Shila arrives at our Orangutan Rescue centre in Ketapang
On 21st November the BKSDA (Forestry Dept) brought a female orangutan, Shila, to our rescue centre in Ketapang. Our team did not accompany the BKSDA officials on the rescue which unfortunately means they could not get as much background information as they would have liked. She was confiscated from her owners who lived in Pasiran village. They said they had purchased her for 3 million rupiah (£150) from the area of Monterado.
While Shila was with her owners she had been fed mainly on rice with some vegetables and fruits. They reported that she had been sick once before and they had treated her with traditional Chinese medicine.
We don’t know how long they had kept Shila. She is definitely used to humans and will interact with people, but she can be difficult to handle without anaesthesia. She also arrived at the centre with a chain around her neck but the chain had not left any marks or lacerations other than a little dry skin. It was still locked around her neck and no one had the key. Shila had to be held down while it was carefully cut off before she could go into quarantine.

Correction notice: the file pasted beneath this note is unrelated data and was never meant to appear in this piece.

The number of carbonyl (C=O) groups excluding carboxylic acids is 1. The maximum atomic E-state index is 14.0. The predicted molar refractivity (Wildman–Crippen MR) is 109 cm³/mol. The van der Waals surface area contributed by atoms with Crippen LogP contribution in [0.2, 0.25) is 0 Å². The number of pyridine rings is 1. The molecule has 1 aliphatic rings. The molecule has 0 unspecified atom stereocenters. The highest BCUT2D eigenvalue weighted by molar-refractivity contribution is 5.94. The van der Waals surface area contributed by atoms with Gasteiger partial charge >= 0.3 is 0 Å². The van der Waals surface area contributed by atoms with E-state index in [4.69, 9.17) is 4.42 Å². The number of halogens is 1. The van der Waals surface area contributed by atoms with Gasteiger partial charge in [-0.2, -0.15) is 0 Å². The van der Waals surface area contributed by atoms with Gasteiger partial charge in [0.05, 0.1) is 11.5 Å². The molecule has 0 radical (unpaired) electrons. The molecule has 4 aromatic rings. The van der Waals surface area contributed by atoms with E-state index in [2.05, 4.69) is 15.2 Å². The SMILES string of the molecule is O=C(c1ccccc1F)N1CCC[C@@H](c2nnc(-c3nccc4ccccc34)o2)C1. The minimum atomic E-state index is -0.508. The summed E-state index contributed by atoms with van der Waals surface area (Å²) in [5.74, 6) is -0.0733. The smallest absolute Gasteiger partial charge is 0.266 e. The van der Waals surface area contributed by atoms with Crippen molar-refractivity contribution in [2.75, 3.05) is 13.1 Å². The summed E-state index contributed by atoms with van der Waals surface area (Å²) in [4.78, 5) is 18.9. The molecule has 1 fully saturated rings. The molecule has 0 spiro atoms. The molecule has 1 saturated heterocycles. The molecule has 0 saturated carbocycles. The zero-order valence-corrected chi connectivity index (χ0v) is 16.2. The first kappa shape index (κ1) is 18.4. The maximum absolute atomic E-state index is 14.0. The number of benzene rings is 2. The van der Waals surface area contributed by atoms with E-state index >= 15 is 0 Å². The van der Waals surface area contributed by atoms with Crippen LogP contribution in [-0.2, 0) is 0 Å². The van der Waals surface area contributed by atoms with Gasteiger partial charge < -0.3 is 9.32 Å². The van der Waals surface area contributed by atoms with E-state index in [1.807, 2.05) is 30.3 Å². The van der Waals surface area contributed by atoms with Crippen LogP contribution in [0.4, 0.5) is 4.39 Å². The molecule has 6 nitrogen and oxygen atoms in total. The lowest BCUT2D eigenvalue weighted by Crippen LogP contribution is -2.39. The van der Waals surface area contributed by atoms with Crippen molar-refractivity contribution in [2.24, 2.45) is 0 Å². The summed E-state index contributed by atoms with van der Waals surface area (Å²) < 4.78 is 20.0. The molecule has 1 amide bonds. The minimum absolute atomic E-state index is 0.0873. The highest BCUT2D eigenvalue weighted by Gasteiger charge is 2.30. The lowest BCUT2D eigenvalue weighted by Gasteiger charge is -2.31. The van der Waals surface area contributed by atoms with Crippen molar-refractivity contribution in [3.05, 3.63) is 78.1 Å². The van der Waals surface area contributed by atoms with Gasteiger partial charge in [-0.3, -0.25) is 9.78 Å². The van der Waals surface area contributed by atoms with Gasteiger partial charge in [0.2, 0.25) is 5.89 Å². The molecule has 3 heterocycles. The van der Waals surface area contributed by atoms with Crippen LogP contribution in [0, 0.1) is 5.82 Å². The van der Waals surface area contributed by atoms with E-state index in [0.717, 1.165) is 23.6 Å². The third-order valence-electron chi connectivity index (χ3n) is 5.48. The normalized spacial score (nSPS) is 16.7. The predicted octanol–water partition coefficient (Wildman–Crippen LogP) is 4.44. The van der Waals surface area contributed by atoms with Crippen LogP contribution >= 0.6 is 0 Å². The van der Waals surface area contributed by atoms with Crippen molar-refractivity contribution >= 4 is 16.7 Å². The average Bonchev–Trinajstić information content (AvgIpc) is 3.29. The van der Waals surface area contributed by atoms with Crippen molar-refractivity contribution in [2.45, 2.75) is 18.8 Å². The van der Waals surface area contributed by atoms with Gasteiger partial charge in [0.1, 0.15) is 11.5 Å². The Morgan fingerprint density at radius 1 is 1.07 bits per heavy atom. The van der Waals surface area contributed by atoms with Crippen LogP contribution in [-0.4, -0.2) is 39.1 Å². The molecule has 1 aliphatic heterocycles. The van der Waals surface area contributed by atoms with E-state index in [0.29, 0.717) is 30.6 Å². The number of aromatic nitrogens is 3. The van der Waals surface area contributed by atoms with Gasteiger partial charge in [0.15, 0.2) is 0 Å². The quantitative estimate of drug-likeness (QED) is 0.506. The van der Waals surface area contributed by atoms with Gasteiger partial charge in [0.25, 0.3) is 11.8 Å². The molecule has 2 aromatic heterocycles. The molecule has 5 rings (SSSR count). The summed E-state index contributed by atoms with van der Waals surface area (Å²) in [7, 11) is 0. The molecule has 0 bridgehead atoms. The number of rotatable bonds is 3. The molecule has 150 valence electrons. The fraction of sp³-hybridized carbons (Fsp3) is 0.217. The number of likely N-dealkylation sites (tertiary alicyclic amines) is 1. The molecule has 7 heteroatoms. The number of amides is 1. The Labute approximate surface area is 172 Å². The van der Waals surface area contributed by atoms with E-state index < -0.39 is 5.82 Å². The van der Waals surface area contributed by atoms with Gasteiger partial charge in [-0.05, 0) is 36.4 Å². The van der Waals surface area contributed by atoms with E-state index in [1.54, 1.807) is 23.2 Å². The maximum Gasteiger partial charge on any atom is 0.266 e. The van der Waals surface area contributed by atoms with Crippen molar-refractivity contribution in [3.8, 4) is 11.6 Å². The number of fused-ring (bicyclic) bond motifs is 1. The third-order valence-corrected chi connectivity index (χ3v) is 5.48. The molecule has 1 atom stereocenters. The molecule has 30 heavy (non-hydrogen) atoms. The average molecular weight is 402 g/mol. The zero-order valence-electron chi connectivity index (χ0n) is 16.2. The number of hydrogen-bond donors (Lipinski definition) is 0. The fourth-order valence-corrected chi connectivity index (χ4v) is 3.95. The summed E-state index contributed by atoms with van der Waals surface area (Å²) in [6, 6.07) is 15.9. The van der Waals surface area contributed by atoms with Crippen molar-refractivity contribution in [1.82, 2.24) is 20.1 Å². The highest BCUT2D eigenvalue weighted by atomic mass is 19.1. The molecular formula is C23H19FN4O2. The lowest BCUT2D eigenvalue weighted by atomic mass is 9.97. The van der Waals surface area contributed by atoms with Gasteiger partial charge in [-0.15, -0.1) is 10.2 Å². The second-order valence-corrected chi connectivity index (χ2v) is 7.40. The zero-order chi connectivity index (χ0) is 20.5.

The vets think Shila is about six years old because she has a loose tooth and her new permanent incisors are coming through. She is in good muscular shape without any physical scars and her first quarantine exam was good. We are now awaiting the results from her blood test.
“As yet another orangutan arrives at our centre,” says Karmele Llano Sanchez, Programme Director of IAR Indonesia, “we rejoice that she has been rescued. But we also mourn the loss of Shila’s mother, who probably died trying to prevent her attackers from stealing her baby. Shila is in safe hands now but it is too late for her mother and all the other females who have fought in vain to trying protect their young.”
Shila’s arrival brings the total number of orangutans in the care of IAR’s rescue and rehabilitation centre in Ketapang, West Kalimantan to 81.